Why couldn't they get a quote from any lawmakers on the other side of the fence? Well, it is possible that it would embarrassing to the 'green' lawmakers and Taipei Times would not want that to happen, would they? It is also possible the the 'green' lawmakers made themselves unavailable because they know where the public opinion stands.

So I went and checked the pro-KMT China Post's coverage, which also did not appear to cite any Green lawmakers. In fact it cited a KMT lawmaker, the notorious Chiu Yi, whom President Chen let out of jail after he'd been sentenced for attacking a government building and assaulting policemen. Which the China Post did not mention, of course. Does this mean that the China Post has a horrible pro-Green bias? In both cases it appears that reporters probably felt they had the Green side since they had Wu's lawyer, and so -- for balance -- sought Blue counterquotes. In other words, ESWN most likely has completely misunderstood. The China Post did say that prosecutors thought this a travesty of justice, though evading court and police dates for health reasons is a time-honored practice in Taiwan's political circles.

Curiously, ESWN missed commenting on the far more ominous promise from the prosecutors in the Chen Shui-bian special funds case, in which eight prosecutors convened a press conference to announce that the prosecution of Chen would never stop until they had convicted him (not until they have found the truth).

On Monday, eight prosecutors in charge of the investigation into former president Chen Shui-bian’s (陳水扁) secret overseas accounts held a press conference in Taipei.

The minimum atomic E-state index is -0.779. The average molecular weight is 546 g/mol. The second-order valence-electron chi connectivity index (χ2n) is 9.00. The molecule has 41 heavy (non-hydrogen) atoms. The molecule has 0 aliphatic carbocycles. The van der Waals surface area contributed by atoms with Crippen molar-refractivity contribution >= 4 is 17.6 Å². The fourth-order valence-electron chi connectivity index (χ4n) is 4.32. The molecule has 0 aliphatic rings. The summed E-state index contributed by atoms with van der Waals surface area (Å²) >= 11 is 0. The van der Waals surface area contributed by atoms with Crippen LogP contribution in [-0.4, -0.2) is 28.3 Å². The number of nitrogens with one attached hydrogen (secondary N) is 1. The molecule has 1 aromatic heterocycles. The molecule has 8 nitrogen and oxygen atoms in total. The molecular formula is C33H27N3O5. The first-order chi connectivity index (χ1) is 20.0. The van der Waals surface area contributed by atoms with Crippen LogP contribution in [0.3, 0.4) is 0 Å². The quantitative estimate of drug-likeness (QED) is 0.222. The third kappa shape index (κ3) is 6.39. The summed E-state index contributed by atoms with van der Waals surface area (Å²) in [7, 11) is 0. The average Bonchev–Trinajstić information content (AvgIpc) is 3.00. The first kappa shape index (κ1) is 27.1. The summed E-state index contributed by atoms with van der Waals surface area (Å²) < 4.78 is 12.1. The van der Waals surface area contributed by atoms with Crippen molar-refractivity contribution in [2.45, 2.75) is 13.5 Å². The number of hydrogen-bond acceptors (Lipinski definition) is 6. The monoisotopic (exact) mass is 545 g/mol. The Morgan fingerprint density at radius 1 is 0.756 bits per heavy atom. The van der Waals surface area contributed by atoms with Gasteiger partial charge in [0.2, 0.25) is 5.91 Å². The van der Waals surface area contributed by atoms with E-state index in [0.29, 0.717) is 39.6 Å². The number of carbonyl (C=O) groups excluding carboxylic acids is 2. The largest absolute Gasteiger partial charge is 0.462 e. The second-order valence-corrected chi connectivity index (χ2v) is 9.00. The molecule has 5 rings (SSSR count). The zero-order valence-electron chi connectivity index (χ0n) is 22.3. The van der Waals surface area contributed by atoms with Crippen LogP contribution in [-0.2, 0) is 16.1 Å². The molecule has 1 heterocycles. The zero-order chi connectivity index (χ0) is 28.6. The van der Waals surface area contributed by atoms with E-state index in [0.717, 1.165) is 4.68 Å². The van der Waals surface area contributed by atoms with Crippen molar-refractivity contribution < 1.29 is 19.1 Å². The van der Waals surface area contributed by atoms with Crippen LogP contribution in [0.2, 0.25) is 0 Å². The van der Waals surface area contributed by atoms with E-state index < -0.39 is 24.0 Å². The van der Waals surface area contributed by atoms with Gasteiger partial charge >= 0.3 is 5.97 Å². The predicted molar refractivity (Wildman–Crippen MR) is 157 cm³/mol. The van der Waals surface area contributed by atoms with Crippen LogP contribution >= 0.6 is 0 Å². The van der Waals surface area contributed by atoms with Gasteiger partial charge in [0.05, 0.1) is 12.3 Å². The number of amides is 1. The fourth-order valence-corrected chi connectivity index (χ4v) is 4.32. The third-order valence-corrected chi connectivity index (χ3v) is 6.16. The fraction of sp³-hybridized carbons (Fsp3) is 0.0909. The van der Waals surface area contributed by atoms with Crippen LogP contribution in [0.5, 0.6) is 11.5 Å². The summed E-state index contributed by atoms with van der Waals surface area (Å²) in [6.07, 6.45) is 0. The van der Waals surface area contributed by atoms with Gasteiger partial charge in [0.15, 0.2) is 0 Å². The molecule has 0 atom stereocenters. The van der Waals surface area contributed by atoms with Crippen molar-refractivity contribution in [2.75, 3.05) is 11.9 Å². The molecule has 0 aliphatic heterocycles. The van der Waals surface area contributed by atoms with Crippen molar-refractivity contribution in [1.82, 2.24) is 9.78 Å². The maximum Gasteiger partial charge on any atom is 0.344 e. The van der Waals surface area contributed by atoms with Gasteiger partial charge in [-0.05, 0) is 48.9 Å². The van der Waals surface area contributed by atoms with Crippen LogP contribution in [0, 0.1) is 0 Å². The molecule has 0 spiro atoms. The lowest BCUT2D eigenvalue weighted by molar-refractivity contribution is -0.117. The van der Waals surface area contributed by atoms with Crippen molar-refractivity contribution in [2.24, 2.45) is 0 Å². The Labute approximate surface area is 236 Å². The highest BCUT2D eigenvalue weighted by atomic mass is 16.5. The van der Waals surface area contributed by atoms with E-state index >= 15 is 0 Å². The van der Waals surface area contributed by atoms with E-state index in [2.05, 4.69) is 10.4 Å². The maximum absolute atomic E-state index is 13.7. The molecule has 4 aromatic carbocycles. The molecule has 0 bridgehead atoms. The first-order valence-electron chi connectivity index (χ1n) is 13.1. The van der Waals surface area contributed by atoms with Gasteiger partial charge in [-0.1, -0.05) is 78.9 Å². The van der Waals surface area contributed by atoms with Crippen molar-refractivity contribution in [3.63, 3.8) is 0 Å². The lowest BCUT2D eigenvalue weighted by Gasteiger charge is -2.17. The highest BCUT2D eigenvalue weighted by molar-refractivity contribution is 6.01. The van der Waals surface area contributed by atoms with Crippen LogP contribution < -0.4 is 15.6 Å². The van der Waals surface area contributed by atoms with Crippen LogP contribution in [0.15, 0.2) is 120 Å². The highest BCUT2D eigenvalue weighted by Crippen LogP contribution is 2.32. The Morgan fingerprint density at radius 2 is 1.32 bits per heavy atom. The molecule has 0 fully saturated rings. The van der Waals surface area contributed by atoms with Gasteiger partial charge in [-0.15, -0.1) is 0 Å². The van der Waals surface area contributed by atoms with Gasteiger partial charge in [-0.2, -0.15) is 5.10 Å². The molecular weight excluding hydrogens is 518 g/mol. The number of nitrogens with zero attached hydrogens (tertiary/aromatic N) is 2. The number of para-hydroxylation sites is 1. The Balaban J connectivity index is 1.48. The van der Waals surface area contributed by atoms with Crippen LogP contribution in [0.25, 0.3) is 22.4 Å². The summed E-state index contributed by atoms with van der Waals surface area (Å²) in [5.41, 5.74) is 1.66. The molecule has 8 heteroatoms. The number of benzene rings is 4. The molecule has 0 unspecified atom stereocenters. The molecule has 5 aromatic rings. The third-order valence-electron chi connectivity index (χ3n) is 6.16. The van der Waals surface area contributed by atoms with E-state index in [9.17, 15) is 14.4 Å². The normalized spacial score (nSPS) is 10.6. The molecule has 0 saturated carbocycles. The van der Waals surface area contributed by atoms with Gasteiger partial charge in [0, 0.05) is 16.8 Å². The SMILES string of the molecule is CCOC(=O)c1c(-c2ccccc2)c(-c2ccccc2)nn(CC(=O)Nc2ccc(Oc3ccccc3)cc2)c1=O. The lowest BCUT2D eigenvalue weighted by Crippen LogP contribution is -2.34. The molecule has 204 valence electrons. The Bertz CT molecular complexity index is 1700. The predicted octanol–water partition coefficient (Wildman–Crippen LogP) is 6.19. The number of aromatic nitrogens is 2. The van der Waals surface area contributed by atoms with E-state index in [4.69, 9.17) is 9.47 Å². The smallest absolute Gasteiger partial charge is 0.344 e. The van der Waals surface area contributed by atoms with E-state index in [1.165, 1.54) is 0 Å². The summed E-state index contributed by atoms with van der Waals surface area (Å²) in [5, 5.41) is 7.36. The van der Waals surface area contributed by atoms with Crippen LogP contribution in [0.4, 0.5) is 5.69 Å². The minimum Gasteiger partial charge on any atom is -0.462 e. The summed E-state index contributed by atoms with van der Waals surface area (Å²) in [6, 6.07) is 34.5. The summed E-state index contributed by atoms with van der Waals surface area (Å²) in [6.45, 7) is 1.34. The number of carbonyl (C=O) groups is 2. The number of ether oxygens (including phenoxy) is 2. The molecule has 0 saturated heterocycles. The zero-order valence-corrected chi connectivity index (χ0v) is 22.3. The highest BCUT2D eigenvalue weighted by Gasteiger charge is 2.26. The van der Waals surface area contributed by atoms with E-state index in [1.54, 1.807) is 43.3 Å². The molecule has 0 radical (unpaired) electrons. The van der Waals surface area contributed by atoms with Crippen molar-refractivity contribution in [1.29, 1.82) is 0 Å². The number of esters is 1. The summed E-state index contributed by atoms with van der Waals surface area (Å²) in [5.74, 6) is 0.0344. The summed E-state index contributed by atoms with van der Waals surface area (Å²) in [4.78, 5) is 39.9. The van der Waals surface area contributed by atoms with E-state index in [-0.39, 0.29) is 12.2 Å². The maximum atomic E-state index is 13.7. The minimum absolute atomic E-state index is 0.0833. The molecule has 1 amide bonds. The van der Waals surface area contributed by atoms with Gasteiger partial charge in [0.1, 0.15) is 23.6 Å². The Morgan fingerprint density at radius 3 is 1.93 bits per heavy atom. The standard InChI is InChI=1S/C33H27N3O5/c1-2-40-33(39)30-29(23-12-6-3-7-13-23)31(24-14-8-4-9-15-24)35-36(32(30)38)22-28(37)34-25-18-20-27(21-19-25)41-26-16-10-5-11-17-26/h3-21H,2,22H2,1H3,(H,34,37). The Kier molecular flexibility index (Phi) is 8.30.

During the press conference, prosecutor Yueh Fang-ju (越方如) proclaimed that if they failed to solve the case, they would step down.

Yueh asked rhetorically: “If the case cannot be solved, how could we not be too ashamed to stay?”

Supreme Prosecutor Office’s Special Investigation Panel (SIP) spokesman Chen Yun-nan (陳雲南) echoed Yueh’s comments, saying that if the team failed to solve the case, then they would have to step down, too.

The problem with this is that prosecutors are civil officials, not political appointees.

They should handle cases in accordance with the law and make remarks and decisions based on the evidence associated with the case at hand — nothing more and nothing less.

The language used by the SIP prosecutors at the press conference makes it sound as if they were pan-blue politicians commencing a campaign of attack on Chen Shui-bian.

In addition, the SIP ignored Articles 2 and 154 of the Code of Criminal Procedure (刑事訴訟法).

Article 2 stipulates that “a public official who conducts proceedings on a criminal case shall give equal attention to circumstances favorable or unfavorable to an accused,” while Article 154 stipulates that “prior to final conviction through trial, an accused is presumed to be innocent."

No doubt just an oversight on ESWN's account.

Speaking of special funds, I've always thought the whole pushing of Taiwan's stock exchange in the run-up to the 2008 presidential election was purely a pump-n-dump by stock pushers. What was the smart money doing? Well, foreign direct investment fell 46% in the first eight months of 2008 compared to the previous year. So while the big boys were patting you on the back and telling you to invest in Taiwan, they themselves were busy schlepping their money elsewhere.

NY Times article on food

The NY Times travel section has a long article on food in Taipei.